Season Seven
Happy Hour Recordings
August – December 2023

Wednesday, August 16, 2023 at 5:00 PM (EDT)

The Kennedys in England with Dr. Barbara Perry

Dr. Barbara Perry, presidential scholar, acclaimed author, and Kennedy family biographer, will tell us how one of America’s most historic dynasties experienced the height of political and social achievement in pre-war London only to see their dreams dashed by diplomatic missteps and the tragedies of wartime casualties.

Wednesday, September 13, 2023 at 6:00 PM (EDT)

Classical Shindig with ESU Chairman Dr. Quinn Peeper and Michael Harold

Make the acquaintance of two of New Orleans’ most beloved hosts and concert pianists, Michael and Quinn, who sure do know their shindigs. From seasonal celebrations to iconic book clubs to lavish parties for friends, family, and charities, both local and national, Michael and Quinn have seen, done, and decorated it all.

Wednesday, October 11, 2023 at 5:00 PM (EDT)

What I Know About Shakespeare and Why It Matters with Jeff Watkins

Jeff Watkins, the founding Artistic Director of the Atlanta Shakespeare Company (ASC) at the Shakespeare Tavern Playhouse, will investigate the idea that Shakespeare changed his life, and the life of the Atlanta Shakespeare Co. ASC developed an understanding of what Shakespeare’s original practices were and how they could revolutionize our production and performance of his works.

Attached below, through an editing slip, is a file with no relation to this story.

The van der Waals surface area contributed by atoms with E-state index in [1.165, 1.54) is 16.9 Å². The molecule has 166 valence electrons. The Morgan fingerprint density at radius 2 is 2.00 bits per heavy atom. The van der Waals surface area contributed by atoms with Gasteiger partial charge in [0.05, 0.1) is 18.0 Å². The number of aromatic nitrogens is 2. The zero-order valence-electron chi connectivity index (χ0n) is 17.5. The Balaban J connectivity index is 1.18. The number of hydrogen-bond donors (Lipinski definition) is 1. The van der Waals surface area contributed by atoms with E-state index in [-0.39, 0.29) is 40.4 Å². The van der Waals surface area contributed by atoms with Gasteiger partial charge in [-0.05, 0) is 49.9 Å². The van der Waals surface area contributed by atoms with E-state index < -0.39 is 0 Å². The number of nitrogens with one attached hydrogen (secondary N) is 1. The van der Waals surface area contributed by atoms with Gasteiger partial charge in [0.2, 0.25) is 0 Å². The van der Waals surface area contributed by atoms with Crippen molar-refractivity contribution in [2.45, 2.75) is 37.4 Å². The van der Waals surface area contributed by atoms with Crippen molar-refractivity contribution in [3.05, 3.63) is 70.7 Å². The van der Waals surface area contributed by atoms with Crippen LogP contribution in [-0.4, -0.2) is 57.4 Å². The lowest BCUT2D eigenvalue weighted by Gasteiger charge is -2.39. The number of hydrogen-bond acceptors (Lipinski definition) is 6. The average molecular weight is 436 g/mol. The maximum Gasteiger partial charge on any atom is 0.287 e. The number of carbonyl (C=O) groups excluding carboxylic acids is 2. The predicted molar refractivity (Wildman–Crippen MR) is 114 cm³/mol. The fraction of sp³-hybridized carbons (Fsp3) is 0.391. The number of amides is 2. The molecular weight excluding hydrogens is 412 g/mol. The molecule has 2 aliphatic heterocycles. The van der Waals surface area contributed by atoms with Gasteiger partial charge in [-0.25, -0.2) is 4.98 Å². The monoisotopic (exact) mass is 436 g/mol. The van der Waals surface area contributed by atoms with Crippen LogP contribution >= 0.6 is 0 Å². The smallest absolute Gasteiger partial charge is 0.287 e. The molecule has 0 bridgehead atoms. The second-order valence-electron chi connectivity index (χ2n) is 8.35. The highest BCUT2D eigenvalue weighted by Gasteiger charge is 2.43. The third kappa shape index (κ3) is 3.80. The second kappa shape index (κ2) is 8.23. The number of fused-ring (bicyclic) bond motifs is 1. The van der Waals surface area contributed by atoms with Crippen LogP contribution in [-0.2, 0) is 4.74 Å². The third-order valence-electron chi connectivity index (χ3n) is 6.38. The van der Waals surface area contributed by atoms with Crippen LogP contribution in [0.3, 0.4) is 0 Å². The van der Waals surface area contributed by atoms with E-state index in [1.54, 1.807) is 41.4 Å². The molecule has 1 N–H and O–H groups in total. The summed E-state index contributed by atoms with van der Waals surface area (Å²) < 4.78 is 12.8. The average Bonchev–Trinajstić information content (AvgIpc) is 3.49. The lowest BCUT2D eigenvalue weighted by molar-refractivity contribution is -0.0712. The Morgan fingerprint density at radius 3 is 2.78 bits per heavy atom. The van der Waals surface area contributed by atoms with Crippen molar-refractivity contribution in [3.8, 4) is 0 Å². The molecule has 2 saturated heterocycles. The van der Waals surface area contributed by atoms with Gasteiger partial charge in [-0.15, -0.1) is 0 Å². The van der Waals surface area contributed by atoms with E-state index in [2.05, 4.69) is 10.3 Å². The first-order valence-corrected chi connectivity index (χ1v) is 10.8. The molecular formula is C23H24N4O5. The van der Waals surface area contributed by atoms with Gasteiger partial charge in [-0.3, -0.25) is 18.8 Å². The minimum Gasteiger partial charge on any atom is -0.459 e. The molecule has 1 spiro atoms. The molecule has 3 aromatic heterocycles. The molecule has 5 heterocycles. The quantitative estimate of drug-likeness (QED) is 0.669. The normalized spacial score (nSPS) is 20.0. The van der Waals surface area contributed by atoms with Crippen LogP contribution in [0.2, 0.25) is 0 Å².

Wednesday, November 15, 2023 at 6:00 PM (EDT)

Ending the Regency Marriage: Annulments, Divorces, and Desertion with James F. Nagle

Ending a Regency marriage could be daunting! The formal processes could be complicated, lengthy, expensive, and very public and embarrassing. Thus, one or both spouses often used other methods. James F. Nagle of the Jane Austen Society of North America will educate and entertain us about Regency Divorce and other methods of the time for ending a marriage

Wednesday, December 13, 2023 at 5:00 PM (EDT)

The Dark Secret Behind Charles Dickens’ Christmas Tales with Andrew Halls

Rudyard Kipling’s novel Kim (1901) introduced the reading public to the romance of the international spy, a story of the Great Game, the contest between Great Britain and Russia for the control of the Indian subcontinent. But was the spy network real, or made up, and what impact did the story have on actual spies such as “Kim” Philby, CIA Director Allen Dulles, and Theodore Roosevelt’s grandson, “Kim” Roosevelt? And how did its themes influence literary successors like John Buchan, Ian Fleming, and Le Carré? The long shadow of this story of this Anglo-Irish-Indian orphan falls far forward into international and literary history.